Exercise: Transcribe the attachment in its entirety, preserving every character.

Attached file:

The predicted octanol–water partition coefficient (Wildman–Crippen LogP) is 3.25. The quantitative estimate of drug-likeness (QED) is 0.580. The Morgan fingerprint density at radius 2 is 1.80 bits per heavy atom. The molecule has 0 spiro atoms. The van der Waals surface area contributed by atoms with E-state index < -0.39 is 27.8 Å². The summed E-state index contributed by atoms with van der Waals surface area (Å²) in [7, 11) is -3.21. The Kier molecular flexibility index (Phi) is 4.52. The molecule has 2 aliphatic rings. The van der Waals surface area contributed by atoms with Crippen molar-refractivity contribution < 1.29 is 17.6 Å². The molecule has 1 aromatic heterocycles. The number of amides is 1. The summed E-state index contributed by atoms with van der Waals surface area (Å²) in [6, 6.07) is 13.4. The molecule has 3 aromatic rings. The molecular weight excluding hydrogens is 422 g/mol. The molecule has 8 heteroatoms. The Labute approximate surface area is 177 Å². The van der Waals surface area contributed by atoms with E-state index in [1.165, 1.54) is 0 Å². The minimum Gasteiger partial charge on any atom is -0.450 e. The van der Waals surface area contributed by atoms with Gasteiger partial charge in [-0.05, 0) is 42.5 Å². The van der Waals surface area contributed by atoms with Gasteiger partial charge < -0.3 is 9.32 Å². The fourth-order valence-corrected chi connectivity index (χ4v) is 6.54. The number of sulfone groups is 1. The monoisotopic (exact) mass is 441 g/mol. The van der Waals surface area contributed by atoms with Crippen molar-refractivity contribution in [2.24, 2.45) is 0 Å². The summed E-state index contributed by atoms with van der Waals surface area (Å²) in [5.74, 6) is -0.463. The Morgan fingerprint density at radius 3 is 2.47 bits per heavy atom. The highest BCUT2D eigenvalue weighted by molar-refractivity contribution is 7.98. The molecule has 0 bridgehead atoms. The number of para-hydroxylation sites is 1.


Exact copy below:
The predicted octanol–water partition coefficient (Wildman–Crippen LogP) is 3.25. The quantitative estimate of drug-likeness (QED) is 0.580. The Morgan fingerprint density at radius 2 is 1.80 bits per heavy atom. The molecule has 0 spiro atoms. The van der Waals surface area contributed by atoms with E-state index < -0.39 is 27.8 Å². The summed E-state index contributed by atoms with van der Waals surface area (Å²) in [7, 11) is -3.21. The Kier molecular flexibility index (Phi) is 4.52. The molecule has 2 aliphatic rings. The van der Waals surface area contributed by atoms with Crippen molar-refractivity contribution < 1.29 is 17.6 Å². The molecule has 1 aromatic heterocycles. The number of amides is 1. The summed E-state index contributed by atoms with van der Waals surface area (Å²) in [6, 6.07) is 13.4. The molecule has 3 aromatic rings. The molecular weight excluding hydrogens is 422 g/mol. The molecule has 8 heteroatoms. The Labute approximate surface area is 177 Å². The van der Waals surface area contributed by atoms with E-state index in [1.165, 1.54) is 0 Å². The minimum Gasteiger partial charge on any atom is -0.450 e. The van der Waals surface area contributed by atoms with Gasteiger partial charge in [-0.05, 0) is 42.5 Å². The van der Waals surface area contributed by atoms with Gasteiger partial charge < -0.3 is 9.32 Å². The fourth-order valence-corrected chi connectivity index (χ4v) is 6.54. The number of sulfone groups is 1. The monoisotopic (exact) mass is 441 g/mol. The van der Waals surface area contributed by atoms with Crippen molar-refractivity contribution in [2.24, 2.45) is 0 Å². The summed E-state index contributed by atoms with van der Waals surface area (Å²) in [5.74, 6) is -0.463. The Morgan fingerprint density at radius 3 is 2.47 bits per heavy atom. The highest BCUT2D eigenvalue weighted by molar-refractivity contribution is 7.98. The molecule has 0 bridgehead atoms. The number of para-hydroxylation sites is 1.